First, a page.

This case illustrates another development in modern tactics: a preference for hostages and kidnapping. Recently in Kenya, which neighbors Somalia, two female tourists, French and British, were kidnapped from resort areas that had no previous record of pirating incidents. Perhaps because the presence of naval defense and armed guards on ships has increased, pirates feel it would be too difficult to launch an attack or kidnapping attempt on more traditional targets. Kidnapping in unexpected regions could certainly prove lucrative; the lack of defense, especially in the case of unsuspecting targets, makes the odds of success quite high, with minimal effort needed to combat resistance. By kidnapping wealthy tourists, pirates also target a portion of the population that is able to pay extremely high ransoms, which could reach millions of dollars. Once again, modern pirates appear less intent on obtaining small valuables by stealing them from their victims, a tactic of the past. Instead, they seek to use their targets as a mechanism to maximize profit, as in the case of ransom. Because kidnapping in ‘safe’ tourist regions is fairly novel, and also because pirates possess the element of surprise in such kidnappings, it is difficult to develop a rapid security strategy in order to prevent future occurrences.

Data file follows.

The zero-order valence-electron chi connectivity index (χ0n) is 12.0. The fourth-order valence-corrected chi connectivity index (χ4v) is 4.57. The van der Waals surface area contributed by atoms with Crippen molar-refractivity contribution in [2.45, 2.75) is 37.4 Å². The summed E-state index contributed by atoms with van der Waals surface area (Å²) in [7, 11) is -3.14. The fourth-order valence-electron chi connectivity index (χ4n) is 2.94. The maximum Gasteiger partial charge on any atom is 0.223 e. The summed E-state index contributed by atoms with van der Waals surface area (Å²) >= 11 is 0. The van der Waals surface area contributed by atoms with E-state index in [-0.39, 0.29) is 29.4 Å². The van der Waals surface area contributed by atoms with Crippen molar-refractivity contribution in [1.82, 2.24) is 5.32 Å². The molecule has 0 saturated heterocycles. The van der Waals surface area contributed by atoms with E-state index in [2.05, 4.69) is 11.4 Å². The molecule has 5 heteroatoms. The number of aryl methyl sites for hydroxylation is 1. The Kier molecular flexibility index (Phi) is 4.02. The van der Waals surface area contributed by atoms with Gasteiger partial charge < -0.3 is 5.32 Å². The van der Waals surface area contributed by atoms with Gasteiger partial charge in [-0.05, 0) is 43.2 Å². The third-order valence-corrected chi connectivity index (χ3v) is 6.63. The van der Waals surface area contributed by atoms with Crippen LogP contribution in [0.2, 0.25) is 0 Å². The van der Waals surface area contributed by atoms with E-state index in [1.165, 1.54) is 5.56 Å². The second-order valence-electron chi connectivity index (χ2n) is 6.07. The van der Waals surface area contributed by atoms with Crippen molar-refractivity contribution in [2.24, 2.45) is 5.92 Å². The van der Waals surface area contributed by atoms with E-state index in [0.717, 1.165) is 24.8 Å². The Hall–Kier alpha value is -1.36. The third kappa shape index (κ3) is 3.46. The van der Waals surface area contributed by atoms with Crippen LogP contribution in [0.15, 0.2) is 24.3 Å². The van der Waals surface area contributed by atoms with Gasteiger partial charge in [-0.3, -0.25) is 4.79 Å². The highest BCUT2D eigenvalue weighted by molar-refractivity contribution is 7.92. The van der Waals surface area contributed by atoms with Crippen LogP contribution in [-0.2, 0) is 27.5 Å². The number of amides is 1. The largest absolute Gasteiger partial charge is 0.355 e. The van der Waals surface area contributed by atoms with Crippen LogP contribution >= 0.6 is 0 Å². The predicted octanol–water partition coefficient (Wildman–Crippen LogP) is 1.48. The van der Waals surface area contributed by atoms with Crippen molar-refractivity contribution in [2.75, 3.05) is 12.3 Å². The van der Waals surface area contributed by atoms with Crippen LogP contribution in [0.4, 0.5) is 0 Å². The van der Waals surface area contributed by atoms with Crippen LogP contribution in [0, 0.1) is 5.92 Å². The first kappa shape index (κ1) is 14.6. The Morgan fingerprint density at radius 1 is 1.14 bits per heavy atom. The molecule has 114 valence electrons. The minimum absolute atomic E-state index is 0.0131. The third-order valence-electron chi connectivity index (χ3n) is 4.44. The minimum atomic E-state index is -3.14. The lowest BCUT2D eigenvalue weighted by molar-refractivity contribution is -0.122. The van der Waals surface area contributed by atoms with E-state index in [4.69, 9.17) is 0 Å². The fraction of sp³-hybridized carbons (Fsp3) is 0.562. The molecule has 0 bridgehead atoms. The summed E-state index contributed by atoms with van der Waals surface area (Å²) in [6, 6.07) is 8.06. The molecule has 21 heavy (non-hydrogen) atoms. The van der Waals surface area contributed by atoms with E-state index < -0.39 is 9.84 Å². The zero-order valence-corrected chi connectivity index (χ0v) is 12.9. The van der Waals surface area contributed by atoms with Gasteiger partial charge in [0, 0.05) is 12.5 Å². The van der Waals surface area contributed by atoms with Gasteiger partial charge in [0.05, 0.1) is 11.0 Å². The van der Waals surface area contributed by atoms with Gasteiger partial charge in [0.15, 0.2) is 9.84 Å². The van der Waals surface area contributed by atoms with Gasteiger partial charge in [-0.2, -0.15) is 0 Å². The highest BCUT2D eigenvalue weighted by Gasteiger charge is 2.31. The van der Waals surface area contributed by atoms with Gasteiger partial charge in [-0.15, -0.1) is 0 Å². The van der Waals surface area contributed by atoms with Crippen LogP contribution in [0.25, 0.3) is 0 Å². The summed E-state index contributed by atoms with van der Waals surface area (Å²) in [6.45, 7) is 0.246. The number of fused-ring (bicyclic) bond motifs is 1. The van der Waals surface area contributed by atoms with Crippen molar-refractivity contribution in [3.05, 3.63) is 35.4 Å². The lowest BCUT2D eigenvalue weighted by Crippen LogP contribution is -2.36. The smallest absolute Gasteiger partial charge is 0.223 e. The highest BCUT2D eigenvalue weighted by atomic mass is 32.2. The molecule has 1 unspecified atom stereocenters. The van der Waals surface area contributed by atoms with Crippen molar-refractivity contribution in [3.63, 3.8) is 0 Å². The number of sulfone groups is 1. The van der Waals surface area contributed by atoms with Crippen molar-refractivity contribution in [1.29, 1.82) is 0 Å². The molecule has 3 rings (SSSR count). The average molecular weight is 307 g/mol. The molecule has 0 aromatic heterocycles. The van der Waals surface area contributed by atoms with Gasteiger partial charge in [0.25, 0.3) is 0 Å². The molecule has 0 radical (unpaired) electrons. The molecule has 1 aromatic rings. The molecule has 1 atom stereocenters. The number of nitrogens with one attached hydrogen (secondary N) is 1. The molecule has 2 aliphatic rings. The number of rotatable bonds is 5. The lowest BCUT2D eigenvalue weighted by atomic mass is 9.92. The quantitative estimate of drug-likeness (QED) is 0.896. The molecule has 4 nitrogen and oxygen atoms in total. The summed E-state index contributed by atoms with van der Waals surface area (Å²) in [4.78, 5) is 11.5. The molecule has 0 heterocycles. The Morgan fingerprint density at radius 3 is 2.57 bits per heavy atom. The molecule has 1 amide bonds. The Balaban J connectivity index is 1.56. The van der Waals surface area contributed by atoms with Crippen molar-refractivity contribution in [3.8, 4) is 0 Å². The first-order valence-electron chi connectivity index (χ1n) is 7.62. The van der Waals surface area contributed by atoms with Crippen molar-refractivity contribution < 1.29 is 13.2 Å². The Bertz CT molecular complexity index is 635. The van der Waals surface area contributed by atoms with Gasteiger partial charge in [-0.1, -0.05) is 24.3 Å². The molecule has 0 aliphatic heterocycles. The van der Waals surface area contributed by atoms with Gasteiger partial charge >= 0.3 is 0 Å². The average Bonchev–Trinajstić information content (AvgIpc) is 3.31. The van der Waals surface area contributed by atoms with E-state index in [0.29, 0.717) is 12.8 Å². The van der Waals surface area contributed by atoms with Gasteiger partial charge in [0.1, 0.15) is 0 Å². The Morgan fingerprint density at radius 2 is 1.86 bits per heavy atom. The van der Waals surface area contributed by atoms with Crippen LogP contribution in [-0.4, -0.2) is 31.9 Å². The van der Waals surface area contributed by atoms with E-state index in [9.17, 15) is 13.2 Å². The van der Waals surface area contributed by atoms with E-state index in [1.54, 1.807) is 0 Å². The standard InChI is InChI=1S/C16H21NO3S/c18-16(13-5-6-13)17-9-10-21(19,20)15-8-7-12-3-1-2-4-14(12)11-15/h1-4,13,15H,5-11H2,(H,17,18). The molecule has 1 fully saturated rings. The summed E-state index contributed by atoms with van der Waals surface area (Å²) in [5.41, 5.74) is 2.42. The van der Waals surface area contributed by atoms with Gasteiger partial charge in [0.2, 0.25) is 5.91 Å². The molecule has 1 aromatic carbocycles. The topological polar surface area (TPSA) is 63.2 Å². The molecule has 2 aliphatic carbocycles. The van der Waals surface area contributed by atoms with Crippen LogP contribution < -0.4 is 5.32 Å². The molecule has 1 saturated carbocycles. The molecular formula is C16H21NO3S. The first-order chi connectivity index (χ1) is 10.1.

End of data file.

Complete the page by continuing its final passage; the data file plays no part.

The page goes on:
Another tactical trend to which modern pirates appear partial is the use of mother ships and working from land. By launching their operations from shore and utilizing mother ships, pirates can obscure their origins and targets, and also evade naval watchdog detection. Working on shore also permits pirates to work closely with those who profit from piracy activity and receive stolen property. This ensures a market for pirated goods, thus guaranteeing a demand for their work. Again, modern pirates appear more interested in extending the product of their attacks to a larger market in order to capitalize on potential profits. Such complex tactics show an evolution from basic armed robberies and indicate that maritime piracy has become a highly mobile and intelligent form of crime.

Some analysts are concerned that pirates, mainly those from Somalia, are linked to jihadist terrorist groups, such as Al-Qaeda. While this connection has not been directly proven, it appears the organization is at least profiting monetarily from piracy activities, and many suspect some pirates are working with the motivation of raising funds for terrorist groups. If such organizations believe piracy, with its minimal security challenges and consequences, is an easy way to accomplish terrorist objectives, the world may soon see pirates engaging in terrorist behavior.